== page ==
Journal of Pharmacy And Bioallied Sciences
Journal of Pharmacy And Bioallied Sciences Login  | Users Online: 763  Print this pageEmail this pageSmall font sizeDefault font sizeIncrease font size 
    Home | About us | Editorial board | Search | Ahead of print | Current Issue | Past Issues | Instructions | Online submission




 
 Table of Contents  
ORIGINAL ARTICLE
Year : 2014  |  Volume : 6  |  Issue : 2  |  Page : 109-114  

Valeriana officinalis L. for conscious sedation of patients submitted to impacted lower third molar surgery: A randomized, double-blind, placebo-controlled split-mouth study


1 Department of Basic Science, Federal University of Vales do Jequitinhonha e Mucuri, Diamantina, Minas Gerais, Brazil
2 Department of Dentistry, Biologic and Health Sciences Faculty, Federal University of Vales do Jequitinhonha e Mucuri, Diamantina, Minas Gerais, Brazil
3 Department of Oral and Maxillofacial Surgery, Piracicaba Dental School, State University of Campinas, Piracicaba, São Paulo, Brazil
4 Department of Pharmacology, Anesthesiology and Therapeutics, Piracicaba Dental School, State University of Campinas, Piracicaba, São Paulo, Brazil

Date of Submission19-Apr-2013
Date of Decision17-Aug-2013
Date of Acceptance24-Nov-2013
Date of Web Publication20-Mar-2014

Correspondence Address:
Marcos Luciano Pimenta Pinheiro
Department of Basic Science, Federal University of Vales do Jequitinhonha e Mucuri, Diamantina, Minas Gerais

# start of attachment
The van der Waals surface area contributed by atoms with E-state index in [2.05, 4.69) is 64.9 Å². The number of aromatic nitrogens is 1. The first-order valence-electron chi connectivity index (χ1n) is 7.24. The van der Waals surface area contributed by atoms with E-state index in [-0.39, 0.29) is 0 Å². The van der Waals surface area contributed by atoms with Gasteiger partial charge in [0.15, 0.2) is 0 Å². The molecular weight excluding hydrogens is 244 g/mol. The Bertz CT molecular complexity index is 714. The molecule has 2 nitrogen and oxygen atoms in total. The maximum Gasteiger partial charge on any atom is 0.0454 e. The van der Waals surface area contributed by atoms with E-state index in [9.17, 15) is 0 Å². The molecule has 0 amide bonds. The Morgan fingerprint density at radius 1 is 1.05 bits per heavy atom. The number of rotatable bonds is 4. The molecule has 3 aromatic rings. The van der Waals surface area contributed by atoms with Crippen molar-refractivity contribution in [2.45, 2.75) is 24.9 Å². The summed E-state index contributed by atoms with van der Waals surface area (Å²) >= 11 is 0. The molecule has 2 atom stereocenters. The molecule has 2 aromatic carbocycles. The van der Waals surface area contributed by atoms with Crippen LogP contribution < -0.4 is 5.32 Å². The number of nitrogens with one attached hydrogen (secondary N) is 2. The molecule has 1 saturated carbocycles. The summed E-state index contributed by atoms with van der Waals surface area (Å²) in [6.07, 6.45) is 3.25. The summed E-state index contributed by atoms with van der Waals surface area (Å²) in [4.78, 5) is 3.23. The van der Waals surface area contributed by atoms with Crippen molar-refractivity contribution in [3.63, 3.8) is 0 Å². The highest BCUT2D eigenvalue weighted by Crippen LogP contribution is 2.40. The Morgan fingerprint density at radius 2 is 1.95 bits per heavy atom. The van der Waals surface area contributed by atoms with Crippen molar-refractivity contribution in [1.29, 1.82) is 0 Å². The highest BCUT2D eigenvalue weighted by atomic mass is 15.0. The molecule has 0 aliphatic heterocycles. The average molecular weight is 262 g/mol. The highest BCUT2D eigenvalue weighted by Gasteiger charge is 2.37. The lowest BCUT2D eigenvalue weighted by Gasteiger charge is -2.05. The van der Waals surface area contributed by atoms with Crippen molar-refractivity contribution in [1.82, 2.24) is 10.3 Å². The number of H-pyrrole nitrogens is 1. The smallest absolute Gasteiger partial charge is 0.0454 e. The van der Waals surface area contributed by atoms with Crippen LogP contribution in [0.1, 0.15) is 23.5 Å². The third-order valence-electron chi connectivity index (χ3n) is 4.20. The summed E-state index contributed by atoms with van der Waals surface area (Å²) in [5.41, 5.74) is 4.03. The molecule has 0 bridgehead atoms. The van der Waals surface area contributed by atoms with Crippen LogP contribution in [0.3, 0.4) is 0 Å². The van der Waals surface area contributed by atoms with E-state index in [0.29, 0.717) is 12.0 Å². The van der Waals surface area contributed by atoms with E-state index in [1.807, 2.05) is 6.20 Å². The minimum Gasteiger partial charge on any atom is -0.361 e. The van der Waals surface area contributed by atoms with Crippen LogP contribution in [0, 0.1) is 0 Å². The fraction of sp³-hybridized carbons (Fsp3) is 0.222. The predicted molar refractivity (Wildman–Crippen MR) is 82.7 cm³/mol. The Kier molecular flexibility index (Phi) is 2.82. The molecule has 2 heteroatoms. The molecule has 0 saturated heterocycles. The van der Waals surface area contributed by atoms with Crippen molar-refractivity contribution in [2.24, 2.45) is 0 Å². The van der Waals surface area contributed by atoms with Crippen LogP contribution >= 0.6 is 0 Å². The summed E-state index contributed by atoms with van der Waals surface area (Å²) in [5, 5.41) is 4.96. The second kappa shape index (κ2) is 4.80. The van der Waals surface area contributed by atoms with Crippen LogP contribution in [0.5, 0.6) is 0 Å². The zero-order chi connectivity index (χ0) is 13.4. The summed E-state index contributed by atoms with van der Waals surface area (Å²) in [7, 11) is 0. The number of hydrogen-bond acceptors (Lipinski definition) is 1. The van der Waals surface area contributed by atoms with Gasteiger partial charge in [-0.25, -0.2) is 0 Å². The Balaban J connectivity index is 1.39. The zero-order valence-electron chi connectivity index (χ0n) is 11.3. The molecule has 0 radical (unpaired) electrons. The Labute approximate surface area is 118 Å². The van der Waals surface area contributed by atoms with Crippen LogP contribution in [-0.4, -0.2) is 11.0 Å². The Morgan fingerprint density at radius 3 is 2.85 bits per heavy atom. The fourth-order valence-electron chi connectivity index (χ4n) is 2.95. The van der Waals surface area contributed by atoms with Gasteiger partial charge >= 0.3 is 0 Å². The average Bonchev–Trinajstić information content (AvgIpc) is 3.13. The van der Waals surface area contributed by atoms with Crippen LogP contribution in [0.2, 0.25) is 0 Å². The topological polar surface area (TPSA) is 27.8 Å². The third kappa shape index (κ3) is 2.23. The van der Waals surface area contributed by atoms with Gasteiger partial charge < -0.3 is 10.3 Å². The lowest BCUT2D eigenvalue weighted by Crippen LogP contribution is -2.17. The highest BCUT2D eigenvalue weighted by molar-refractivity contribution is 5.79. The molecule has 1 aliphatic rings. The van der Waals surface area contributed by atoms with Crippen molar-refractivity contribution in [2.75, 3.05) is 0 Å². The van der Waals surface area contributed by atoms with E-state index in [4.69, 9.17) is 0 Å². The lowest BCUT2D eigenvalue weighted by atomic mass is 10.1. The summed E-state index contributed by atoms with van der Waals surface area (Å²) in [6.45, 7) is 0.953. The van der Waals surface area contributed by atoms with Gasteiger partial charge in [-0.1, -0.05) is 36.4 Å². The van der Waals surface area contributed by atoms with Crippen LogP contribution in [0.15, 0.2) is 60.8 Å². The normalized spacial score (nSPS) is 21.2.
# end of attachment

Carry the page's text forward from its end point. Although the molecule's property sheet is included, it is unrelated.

Brazil
Login to access the Email id

Source of Support: None, Conflict of Interest: None


DOI: 10.4103/0975-7406.129176

Clinical trial registration NCT01612130

Rights and Permissions
   Abstract 

Introduction: Anxiety is one of the components of patient stress in the dental office and is recognized as one of the main factors that negatively affect treatment. The control of anxiety can be performed through conscious sedation, for which benzodiazepine is the drug of choice in dental practice, however present side-effects. Objective: The objective of the following study is to evaluate the efficacy of Valeriana officinalis L. (Valerian) for control of anxiety during the third molar surgery. Materials and Methods: A single oral dose of either Valerian (100 mg) or placebo was randomly administered 1 h before each surgical procedure to 20 volunteers between 17 and 31 years of age. Anxiety level was assessed by physiological parameters (blood pressure and heart rate [HR]) and the observation of signs. Descriptive analysis, Chi-square test, Friedman test, Wilcoxon test and effect size test were performed (P < 0.05). Results: According to the researcher's (80%) and surgeon's (75%) evaluations, the patients treated with Valerian were calmer and more relaxed during surgery. Valerian had a greater effect on the maintenance of systolic blood pressure and HR after surgery. Conclusion: Valerian was more effective at controlling anxiety than a placebo when used for the conscious sedation of adult patients submitted to impacted lower third molar surgery.

Keywords: Anxiety, oral surgery, phytotherapy


How to cite this article:
Pinheiro ML, Alcântara CE, de Moraes M, de Andrade ED. Valeriana officinalis L. for conscious sedation of patients submitted to impacted lower third molar surgery: A randomized, double-blind, placebo-controlled split-mouth study. J Pharm Bioall Sci 2014;6:109-14

How to cite this URL:
Pinheiro ML, Alcântara CE, de Moraes M, de Andrade ED. Valeriana officinalis L. for conscious sedation of patients submitted to impacted lower third molar surgery: A randomized, double-blind, placebo-controlled split-mouth study. J Pharm Bioall Sci [serial online] 2014 [cited 2019 Dec 12];6:109-14. Available from: http://www.jpbsonline.org/text.asp?2014/6/2/109/129176